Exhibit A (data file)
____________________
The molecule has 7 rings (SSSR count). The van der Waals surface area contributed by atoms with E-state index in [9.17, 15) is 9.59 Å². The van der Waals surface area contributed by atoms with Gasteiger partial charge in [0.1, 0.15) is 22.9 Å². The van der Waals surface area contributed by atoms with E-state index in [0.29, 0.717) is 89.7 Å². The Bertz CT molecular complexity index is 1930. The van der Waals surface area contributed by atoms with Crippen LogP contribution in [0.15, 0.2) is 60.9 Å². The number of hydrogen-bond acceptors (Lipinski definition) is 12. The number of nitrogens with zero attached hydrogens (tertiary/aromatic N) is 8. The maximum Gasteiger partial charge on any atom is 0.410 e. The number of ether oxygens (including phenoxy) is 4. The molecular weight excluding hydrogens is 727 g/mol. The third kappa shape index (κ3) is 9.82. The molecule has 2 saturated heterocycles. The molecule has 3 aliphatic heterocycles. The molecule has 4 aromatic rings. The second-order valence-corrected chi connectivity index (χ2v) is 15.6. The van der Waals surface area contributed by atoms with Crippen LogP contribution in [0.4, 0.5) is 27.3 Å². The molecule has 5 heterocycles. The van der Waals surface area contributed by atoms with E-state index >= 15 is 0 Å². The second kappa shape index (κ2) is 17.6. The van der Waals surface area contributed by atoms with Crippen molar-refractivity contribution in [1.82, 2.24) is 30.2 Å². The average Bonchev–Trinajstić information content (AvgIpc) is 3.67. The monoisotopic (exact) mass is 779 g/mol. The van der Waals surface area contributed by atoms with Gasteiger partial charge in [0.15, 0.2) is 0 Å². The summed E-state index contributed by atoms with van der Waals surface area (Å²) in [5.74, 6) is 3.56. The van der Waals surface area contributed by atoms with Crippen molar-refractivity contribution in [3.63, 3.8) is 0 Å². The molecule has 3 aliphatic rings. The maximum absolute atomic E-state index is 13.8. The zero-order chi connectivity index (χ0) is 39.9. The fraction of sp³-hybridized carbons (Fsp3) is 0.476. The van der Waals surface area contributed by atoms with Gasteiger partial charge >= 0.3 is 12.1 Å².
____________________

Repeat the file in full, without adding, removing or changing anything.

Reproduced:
The molecule has 7 rings (SSSR count). The van der Waals surface area contributed by atoms with E-state index in [9.17, 15) is 9.59 Å². The van der Waals surface area contributed by atoms with Gasteiger partial charge in [0.1, 0.15) is 22.9 Å². The van der Waals surface area contributed by atoms with E-state index in [0.29, 0.717) is 89.7 Å². The Bertz CT molecular complexity index is 1930. The van der Waals surface area contributed by atoms with Crippen LogP contribution in [0.15, 0.2) is 60.9 Å². The number of hydrogen-bond acceptors (Lipinski definition) is 12. The number of nitrogens with zero attached hydrogens (tertiary/aromatic N) is 8. The maximum Gasteiger partial charge on any atom is 0.410 e. The number of ether oxygens (including phenoxy) is 4. The molecular weight excluding hydrogens is 727 g/mol. The third kappa shape index (κ3) is 9.82. The molecule has 2 saturated heterocycles. The molecule has 3 aliphatic heterocycles. The molecule has 4 aromatic rings. The second-order valence-corrected chi connectivity index (χ2v) is 15.6. The van der Waals surface area contributed by atoms with Crippen LogP contribution in [0.4, 0.5) is 27.3 Å². The molecule has 5 heterocycles. The van der Waals surface area contributed by atoms with E-state index >= 15 is 0 Å². The second kappa shape index (κ2) is 17.6. The van der Waals surface area contributed by atoms with Crippen molar-refractivity contribution in [1.82, 2.24) is 30.2 Å². The average Bonchev–Trinajstić information content (AvgIpc) is 3.67. The monoisotopic (exact) mass is 779 g/mol. The van der Waals surface area contributed by atoms with Gasteiger partial charge in [0.15, 0.2) is 0 Å². The summed E-state index contributed by atoms with van der Waals surface area (Å²) in [5.74, 6) is 3.56. The van der Waals surface area contributed by atoms with Crippen molar-refractivity contribution in [3.63, 3.8) is 0 Å². The molecule has 3 aliphatic rings. The maximum absolute atomic E-state index is 13.8. The zero-order chi connectivity index (χ0) is 39.9. The fraction of sp³-hybridized carbons (Fsp3) is 0.476. The van der Waals surface area contributed by atoms with Gasteiger partial charge >= 0.3 is 12.1 Å².